Sugar consumption can be reduced by tonic activation of dopamine reward pathway

Rewarding ( pleasurable ) and aversive events give us dissimilar perceptions, which powerfully shape our decisions and therefore behavioral outcomes. In fact, chemical changes, which take place in our brain, are very different under these opposite circumstances. Dopamine is a natural substance that belongs to a class of molecules called neurotransmitters whose role is to mediate communication between nerve cells in the brain. A number of previous studies have shown that dopamine release in a small brain region called the “nucleus accumbens” causes, or at least is coincident with, feelings of pleasure and reward. Therefore, dopamine is often thought of as the “reward chemical”. A number of recent studies have revealed that increases in dopamine release within nucleus accumbens are critical for triggering behaviors directed at obtaining drugs of abuse, like cocaine, and natural rewards, like sweet tastants. However, this increased release needs to occur with a specific pattern, characterized by rapid, transient and relatively large rises in extracellular dopamine concentrations. This happens when the cells that release dopamine fire at high frequencies (>30 Hz). Recently, we demonstrated that if dopamine cells are experimentally driven to fire at a low frequency (5 Hz) for a relatively long time (minutes), dopamine is released with a very different pattern (lower concentrations which persists for a longer time). Interestingly, we discovered that this low frequency dopamine signaling, termed “tonic” release, dampens alcohol intake in rats, possibly by preventing the large, transient dopamine spikes that are associated with drug and alcohol consumption. In this study, we explored whether driving dopamine activity into this tonic mode affects natural reward consumption in a similar fashion.

Fig. 1. Schematic of the behavioral set-up designed to evaluate the effect of optogenetic stimulation of the VTA-nucleus accumbens dopamine circuit on consummatory behaviors.

To test this idea, rats were given the opportunity to consume either water or a sucrose (sugar) solution over multiple 30-min testing periods. They quickly established a stable baseline of drinking with a higher preference for sucrose. We then used a technique called “optogenetics”, which allowed us to selectively activate dopamine neurons but not any other kind of cells. To do so, subjects were injected with a virus that selectively expressed a light-sensitive protein called channelrhodopsin-2 (ChR2) in dopamine neurons. This protein is activated by blue light applied through an implanted optical fiber connected to a laser. When activated, ChR2 excites the cells they are expressed in, causing them to fire action potentials. Therefore, by delivering low frequency blue laser pulses onto the neurons expressing ChR2, we could selectively activate these cells, inducing tonic patterns of dopamine release in the rat nucleus accumbens during the drinking sessions (Fig. 1). When these tonic pulses of blue light were delivered during the first 10 minutes of a drinking session, rats drank significantly less from the sucrose bottle, while their water consumption was not changed. Interestingly, rats did not compensate for their diminished sucrose intake when the laser stimulation was terminated for the last 20 minutes of the drinking sessions. These findings reveal that the effect of tonic dopamine release was relatively long lasting and was not limited to the period when it was being released. As noted earlier, similar results were previously obtained when rats were allowed to choose between alcohol and water. Furthermore, identical behavioral consequences (decreased sucrose intake, but not water) were observed following stimulation of the ventral tegmental area (VTA), where dopamine cell bodies are located, or the nucleus accumbens, which receives strong dopaminergic innervation from the VTA. Based on these findings, we concluded that tonic dopamine activity within the VTA-nucleus accumbens circuit plays a causal role in the inhibition of consummatory behavior directed at a natural reward.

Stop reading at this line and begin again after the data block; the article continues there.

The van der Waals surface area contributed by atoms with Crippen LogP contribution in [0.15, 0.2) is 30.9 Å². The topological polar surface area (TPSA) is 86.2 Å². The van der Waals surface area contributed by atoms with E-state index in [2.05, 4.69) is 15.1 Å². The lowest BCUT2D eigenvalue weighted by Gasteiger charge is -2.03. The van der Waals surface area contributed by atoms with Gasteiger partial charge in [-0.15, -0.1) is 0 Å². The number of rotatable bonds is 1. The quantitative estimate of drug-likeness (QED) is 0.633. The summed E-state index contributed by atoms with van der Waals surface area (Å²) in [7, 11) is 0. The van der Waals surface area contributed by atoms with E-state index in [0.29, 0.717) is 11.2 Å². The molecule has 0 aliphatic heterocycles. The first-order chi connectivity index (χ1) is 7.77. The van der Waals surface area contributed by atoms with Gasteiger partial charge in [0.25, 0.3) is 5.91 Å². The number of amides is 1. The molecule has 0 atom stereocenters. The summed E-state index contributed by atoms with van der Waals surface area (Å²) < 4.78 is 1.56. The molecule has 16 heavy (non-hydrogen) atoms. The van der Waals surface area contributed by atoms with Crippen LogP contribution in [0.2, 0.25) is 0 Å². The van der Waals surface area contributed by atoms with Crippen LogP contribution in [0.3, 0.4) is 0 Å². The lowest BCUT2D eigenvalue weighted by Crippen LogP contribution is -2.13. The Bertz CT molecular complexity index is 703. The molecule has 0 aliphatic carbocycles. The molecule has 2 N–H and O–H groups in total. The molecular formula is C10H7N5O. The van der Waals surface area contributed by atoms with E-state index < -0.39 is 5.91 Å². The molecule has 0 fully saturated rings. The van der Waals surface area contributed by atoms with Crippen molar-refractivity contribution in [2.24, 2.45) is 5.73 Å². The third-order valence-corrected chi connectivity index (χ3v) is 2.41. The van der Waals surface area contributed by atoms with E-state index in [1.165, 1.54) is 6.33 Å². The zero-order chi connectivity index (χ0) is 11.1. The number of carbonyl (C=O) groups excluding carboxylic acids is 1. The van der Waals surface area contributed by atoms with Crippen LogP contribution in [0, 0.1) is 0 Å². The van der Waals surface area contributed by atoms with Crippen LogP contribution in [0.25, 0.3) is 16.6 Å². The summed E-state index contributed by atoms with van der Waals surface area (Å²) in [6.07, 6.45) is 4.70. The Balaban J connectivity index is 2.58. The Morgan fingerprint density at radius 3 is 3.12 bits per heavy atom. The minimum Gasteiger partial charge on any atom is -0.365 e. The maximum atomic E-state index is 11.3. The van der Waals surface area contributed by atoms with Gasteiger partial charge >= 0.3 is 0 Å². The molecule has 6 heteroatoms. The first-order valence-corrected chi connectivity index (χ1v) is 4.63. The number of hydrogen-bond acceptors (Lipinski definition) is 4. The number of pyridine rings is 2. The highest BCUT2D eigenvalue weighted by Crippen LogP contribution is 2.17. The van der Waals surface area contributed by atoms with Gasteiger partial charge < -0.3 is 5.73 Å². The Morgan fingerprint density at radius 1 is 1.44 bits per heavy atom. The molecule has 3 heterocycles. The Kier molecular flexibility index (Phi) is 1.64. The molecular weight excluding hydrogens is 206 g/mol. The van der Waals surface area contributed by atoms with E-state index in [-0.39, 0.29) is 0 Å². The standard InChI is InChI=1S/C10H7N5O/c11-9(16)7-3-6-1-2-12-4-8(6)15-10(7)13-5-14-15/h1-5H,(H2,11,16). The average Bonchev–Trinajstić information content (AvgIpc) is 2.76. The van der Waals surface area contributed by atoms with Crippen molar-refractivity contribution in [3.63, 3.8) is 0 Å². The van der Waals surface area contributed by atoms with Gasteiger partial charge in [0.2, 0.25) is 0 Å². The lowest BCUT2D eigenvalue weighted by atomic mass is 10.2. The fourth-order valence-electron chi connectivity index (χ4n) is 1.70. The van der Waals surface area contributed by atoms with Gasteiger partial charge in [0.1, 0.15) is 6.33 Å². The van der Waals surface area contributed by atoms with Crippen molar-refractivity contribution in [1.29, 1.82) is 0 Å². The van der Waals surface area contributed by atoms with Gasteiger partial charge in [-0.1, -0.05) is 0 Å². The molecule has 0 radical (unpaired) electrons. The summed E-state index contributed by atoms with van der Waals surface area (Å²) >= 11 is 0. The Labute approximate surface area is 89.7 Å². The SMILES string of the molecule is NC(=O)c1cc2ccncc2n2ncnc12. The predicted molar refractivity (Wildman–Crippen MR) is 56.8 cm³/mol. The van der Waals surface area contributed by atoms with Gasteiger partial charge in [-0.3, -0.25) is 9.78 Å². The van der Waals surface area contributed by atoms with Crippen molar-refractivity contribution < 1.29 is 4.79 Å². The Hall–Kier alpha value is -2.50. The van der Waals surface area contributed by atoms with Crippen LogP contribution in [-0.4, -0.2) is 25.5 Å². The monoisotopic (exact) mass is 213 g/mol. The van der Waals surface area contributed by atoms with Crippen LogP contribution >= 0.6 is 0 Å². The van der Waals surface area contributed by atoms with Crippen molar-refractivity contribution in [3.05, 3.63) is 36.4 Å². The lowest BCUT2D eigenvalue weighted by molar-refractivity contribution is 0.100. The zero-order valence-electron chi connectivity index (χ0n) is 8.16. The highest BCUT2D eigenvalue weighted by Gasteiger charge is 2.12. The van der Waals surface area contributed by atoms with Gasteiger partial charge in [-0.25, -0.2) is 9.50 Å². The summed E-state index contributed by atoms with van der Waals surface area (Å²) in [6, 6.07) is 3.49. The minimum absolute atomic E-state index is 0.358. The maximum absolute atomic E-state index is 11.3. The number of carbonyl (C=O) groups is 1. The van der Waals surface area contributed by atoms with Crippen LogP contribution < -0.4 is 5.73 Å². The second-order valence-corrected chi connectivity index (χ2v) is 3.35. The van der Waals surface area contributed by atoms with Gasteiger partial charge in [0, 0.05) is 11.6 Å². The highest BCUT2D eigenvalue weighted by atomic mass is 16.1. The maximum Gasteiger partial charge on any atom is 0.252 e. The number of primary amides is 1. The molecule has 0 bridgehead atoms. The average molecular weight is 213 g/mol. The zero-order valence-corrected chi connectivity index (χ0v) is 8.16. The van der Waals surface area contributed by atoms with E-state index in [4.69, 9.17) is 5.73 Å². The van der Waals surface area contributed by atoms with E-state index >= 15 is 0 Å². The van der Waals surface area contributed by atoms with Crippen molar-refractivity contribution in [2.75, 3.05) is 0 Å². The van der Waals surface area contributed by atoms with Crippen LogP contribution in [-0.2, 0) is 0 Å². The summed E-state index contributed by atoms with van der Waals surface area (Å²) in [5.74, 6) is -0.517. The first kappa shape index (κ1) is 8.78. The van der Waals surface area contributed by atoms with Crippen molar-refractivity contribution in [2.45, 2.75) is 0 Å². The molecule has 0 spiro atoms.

Alex Deal, Maria Mikhailova, Jeff Weiner, Raul Gainetdinov, Evgeny Budygin
Wake Forest School of Medicine, Winston Salem, NC, USA
Institute of Translational Biomedicine, St. Petersburg State University, Russia



Optogenetically-induced tonic dopamine release from VTA-nucleus accumbens projections inhibits reward consummatory behaviors.
Mikhailova MA, Bass CE, Grinevich VP, Chappell AM, Deal AL, Bonin KD, Weiner JL, Gainetdinov RR, Budygin EA
Neuroscience. 2016 Oct 1


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